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Dilated Cardiomyopathy, the most common form of heart muscle disease, occurs mostly in middle–aged people and more in men than women. However, the disease has been diagnosed in people of all ages, including children. Also called “Congestive Cardiomyopathy” it damages the muscle tissue that makes up the heart’s pumping chambers.

If the chamber walls become weak enough, the heart can no longer perform its normal pumping action adequately. Other parts of the body compensate for this deficiency in pumping power by increasing the quantity of fluid they retain – and by producing a greater volume of blood than usual. The heart chambers then dilate (expand) to accommodate the greater blood volume.

Bodily functions remain near normal over the short term. Early on, adequate circulation is maintained. Stretching of the heart muscle tissue to accommodate the increased blood volume can initially restore some of the heart’s pumping strength: the more a muscle is stretched, the more forcefully it may contract. Over the long term, however, the effects of continuing heart enlargement are not positive. The heart compensates by increasing its rate. The less efficient heart cannot contract as well, which results in poor circulation and causes excess body fluids to accumulate in the lungs, abdomen, and legs. This fluid buildup produces breathing difficulties and swelling (edema), two common symptoms of heart failure.

Causes of Dilated Cardiomyopathy
No exact cause can be determined for more than 80% of all cases of dilated cardiomyopathy, although viral infections may be responsible. Unfortunately, viruses are very difficult to detect in laboratory samples. Because the infection may have occurred months or even years before a person shows any sign of a weakened heart muscle, the precise initiating cause is difficult to pinpoint with certainty. When the cause is unknown, the cardiomyopathy is called idiopathic.

Other cases can be traced to the following causes: Symptoms of Dilated Cardiomyopathy
Sometimes inflammation of the heart muscle causes no immediate noticeable symptoms. At other times, the person affected may feel symptoms most often associated with the common cold or flu: chills, fever, overall aches, and weariness. When the heart becomes very enlarged, a person will feel definite symptoms. These include chest pain, extreme tiredness, shortness of breath, and swelling of the legs and ankles. All of these are early signs of heart failure.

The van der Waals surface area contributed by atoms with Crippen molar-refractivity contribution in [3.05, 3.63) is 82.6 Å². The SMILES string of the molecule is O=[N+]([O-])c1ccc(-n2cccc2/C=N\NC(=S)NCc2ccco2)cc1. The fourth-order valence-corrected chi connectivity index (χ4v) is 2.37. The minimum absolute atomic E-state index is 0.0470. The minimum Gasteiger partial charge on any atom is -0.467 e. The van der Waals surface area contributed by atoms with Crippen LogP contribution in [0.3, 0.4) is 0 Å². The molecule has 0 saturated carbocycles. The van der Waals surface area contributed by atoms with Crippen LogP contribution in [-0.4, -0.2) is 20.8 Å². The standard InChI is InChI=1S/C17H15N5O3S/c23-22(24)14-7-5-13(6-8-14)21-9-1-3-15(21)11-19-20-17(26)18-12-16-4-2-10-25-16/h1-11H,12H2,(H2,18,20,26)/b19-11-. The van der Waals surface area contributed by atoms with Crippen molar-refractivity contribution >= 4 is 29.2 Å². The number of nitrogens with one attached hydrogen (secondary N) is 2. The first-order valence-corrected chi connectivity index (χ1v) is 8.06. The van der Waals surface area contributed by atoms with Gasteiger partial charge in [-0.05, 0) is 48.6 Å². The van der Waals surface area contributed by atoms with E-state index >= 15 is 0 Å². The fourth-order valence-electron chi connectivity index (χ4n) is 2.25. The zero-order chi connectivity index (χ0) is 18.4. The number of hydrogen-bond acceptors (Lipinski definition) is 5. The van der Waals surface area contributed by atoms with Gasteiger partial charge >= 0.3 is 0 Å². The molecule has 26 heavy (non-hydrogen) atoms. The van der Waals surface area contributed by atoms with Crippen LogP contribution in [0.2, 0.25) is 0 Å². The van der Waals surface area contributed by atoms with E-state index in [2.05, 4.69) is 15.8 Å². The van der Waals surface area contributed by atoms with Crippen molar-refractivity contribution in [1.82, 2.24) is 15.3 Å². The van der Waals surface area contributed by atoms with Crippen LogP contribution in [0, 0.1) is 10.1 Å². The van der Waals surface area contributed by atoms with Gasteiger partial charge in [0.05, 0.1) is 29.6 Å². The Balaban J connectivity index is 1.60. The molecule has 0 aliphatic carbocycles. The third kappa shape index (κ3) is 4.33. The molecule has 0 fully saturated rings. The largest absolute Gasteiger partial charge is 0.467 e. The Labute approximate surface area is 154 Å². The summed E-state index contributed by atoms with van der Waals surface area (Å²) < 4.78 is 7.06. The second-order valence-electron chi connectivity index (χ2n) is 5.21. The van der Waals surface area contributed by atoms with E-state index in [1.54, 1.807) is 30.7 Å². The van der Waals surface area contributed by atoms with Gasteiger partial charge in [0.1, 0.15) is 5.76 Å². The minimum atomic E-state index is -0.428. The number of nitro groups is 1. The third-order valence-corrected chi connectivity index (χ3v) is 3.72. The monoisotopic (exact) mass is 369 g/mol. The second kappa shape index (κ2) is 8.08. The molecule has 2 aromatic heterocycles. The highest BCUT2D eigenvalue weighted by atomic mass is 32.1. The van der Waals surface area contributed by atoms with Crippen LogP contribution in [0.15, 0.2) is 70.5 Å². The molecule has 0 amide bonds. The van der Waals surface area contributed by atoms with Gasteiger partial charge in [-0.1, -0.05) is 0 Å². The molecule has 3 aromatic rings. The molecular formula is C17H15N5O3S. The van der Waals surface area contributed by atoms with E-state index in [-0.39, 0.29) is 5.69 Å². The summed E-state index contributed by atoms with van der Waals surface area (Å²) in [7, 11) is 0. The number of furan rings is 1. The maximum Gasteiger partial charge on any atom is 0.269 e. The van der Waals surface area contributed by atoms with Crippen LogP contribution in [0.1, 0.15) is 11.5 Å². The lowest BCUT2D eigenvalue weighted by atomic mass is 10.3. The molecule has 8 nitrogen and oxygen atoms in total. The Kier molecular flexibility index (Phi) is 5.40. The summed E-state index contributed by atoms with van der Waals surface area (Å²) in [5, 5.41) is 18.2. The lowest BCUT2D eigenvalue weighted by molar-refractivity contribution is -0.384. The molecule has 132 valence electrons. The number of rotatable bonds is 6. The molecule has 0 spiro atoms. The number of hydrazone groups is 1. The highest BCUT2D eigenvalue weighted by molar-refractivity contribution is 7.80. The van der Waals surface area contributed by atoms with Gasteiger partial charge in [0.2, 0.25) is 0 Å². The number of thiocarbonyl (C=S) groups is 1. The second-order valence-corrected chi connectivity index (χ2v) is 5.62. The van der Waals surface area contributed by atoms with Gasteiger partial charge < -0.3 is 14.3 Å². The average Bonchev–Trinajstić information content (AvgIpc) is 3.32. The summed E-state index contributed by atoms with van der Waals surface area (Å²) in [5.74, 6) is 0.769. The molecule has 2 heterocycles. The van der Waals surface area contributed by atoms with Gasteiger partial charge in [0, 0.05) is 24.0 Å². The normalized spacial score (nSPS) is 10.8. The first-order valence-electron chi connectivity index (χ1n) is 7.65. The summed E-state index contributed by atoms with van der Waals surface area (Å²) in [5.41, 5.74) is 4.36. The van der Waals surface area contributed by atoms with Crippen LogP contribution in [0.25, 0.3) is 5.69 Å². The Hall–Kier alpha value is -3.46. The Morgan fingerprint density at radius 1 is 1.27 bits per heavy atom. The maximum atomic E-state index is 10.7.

Diagnosis of Dilated Cardiomyopathy Treatment of Dilated Cardiomyopathy
Whether an underlying cause can be identified or not, treatment is focused on relieving symptoms, as well as relieving the extra load the heart has been bearing. Lifestyle changes, medication, and/or surgery may be needed. If physicians can determine the cause of the dilated cardiomyopathy, treatment may be more specific. For example, correcting a nutritional deficiency or eliminating a toxin from the body can actually reverse the damage that’s been done to the heart. In some cases of alcohol–caused dilated cardiomyopathy, total abstinence allows the body to repair itself.

Medication for Dilated Cardiomyopathy
Drugs can help manage symptoms and improve heart action. In some cases, patients may need to have oxygen available at all times.

Surgery for Dilated Cardiomyopathy
For some patients, the amount of damage to the heart muscle is so great that medications aren’t effective – nor are additional medical options for repairing the damage promising. In those situations, selective patients, physicians may recommend that a heart transplant be considered. Patients may need the support of a heart assisting device while they await a transplant. In some cases, the device may allow recovery of heart function, eliminating the need for a heart transplant.

Lifestyle changes
Persons may need to lose weight, stop smoking, get sufficient rest, restrict salt intake, or begin a moderate exercise program. Improving overall fitness can help ease the demands on the heart and improve the effectiveness of prescribed medications.